The terminology is always as much fun as it is 🙄😁 but PowerPoint Live is the name for a set of presentation “skills” inside Microsoft Teams. There is still some features waiting for release like new Share content experience and Presenter Mode (standout / custom layouts). What is already out is Presenter View when sharing a PowerPoint presentation in a Microsoft Teams meeting. This is also a addition to my earlier article for Presenting in Teams.
In this article
- Presenter View in Microsoft Teams
- Links in presentations
- Accessibility tools it offers
- Preventing attendees from peeking other slides in advance
- Switching between presenters seamlessly
What is still missing from Presenter View in Microsoft Teams is the laser pointer / inking/pen support. For those you need to share a desktop and present your show using PowerPoint desktop application. That requires easily two screens to your computer while using Presenter View in Microsoft Teams meeting works out nicely with a single screen – making it a really welcome addition to lots of people.
The other difference between PowerPoint desktop and Teams/web presenting is that some graphics may work incomplete or slightly differently in the online version. Test out your presentation before showing it to the large audience!
Start by sharing your PowerPoint to the meeting normally and you will end up seeing Presenter view of your presentation.
In this screen you can see controls for advancing slides, your row of slides and also your meeting notes which is one important key here.
This navigation helps you to advance to specific slide directly.
The other very useful addition to Presenter Views are accessibility additions that give the presenter a more clear view to what is on slides. It is activated via a (rather small) … (three dots) menu. Using the same menu presenter can also hide the Presenter View to give slides more real estate – this is really useful if you have a smaller screen!
In case the original slide didn’t have enough contrast already now it is going to be even more easier to read:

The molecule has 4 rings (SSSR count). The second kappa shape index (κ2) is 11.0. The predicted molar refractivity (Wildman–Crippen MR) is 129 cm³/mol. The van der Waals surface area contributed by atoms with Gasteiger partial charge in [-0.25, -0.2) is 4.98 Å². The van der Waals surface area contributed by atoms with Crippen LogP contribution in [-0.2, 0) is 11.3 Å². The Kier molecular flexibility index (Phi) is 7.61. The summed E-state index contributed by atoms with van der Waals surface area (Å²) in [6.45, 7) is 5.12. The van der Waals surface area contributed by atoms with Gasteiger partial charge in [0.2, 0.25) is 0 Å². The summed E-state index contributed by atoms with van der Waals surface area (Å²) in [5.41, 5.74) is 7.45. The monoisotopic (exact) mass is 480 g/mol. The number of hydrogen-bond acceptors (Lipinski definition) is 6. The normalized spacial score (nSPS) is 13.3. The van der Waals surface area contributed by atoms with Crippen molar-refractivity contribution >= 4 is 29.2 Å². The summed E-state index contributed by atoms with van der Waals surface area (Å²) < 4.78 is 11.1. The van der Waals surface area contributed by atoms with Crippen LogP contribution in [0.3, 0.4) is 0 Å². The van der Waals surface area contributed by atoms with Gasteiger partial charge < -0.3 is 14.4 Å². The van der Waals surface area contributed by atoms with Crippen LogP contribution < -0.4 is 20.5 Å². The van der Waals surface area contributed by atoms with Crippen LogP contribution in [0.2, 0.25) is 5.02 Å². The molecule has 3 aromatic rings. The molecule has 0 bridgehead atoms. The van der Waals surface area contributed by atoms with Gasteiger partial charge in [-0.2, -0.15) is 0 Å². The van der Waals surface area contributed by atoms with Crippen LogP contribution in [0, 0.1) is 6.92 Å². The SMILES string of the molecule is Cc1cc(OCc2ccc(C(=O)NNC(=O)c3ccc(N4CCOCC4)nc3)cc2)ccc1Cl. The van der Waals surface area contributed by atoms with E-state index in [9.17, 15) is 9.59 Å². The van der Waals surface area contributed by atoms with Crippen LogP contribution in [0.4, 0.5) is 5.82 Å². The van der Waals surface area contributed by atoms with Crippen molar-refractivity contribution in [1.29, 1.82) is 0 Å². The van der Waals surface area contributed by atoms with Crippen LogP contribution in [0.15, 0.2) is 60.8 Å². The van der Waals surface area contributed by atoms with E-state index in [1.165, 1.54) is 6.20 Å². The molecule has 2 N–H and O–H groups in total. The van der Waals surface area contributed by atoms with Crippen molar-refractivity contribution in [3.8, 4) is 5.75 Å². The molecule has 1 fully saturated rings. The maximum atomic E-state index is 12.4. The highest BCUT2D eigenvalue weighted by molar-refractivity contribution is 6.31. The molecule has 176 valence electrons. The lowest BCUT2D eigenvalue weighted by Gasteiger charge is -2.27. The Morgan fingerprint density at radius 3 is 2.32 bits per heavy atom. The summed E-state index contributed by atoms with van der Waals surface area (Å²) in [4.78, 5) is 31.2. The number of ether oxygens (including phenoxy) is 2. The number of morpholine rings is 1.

That setting seems to affect only the presenter – not audience.
Another great tool for accessibility is the Presenter note’s text size.
This way it is going to be a lot easier to glance what notes were. I have to admit that I will be probably using the font size tool. These accessibility tools are not for people with diagnosis – most of us need glasses at some point of your aging process (called life) and thus everyone benefits from them. I can also think I would be using the high contrast mode in case the slide was put together not-in-so-best-practice-for-presenting. Or if you have to do your presentation from a location that has lot of light (like outside summer when the sun is shining- so Finnish people, like myself, don’t have to really worry about that 🤣).
And of course if you hide your Presenter View you can get it back since all new controls don’t disappear:
Some older features but still great ones:
When you are presenting a PowerPoint in Teams you can see that “eye” icon right left of “Stop presenting”: you can use this control to prevent attendees checking out your slides in advance. This is asked a lot – and the answer is in plain sight.
Another worth mentioning the that presenters can take control of the PowerPoint from each other. This makes switching between presenters – and still using the same deck and share – seamless. There is no need for everyone to say “next slide, please”!
And it is very easy to take it back as well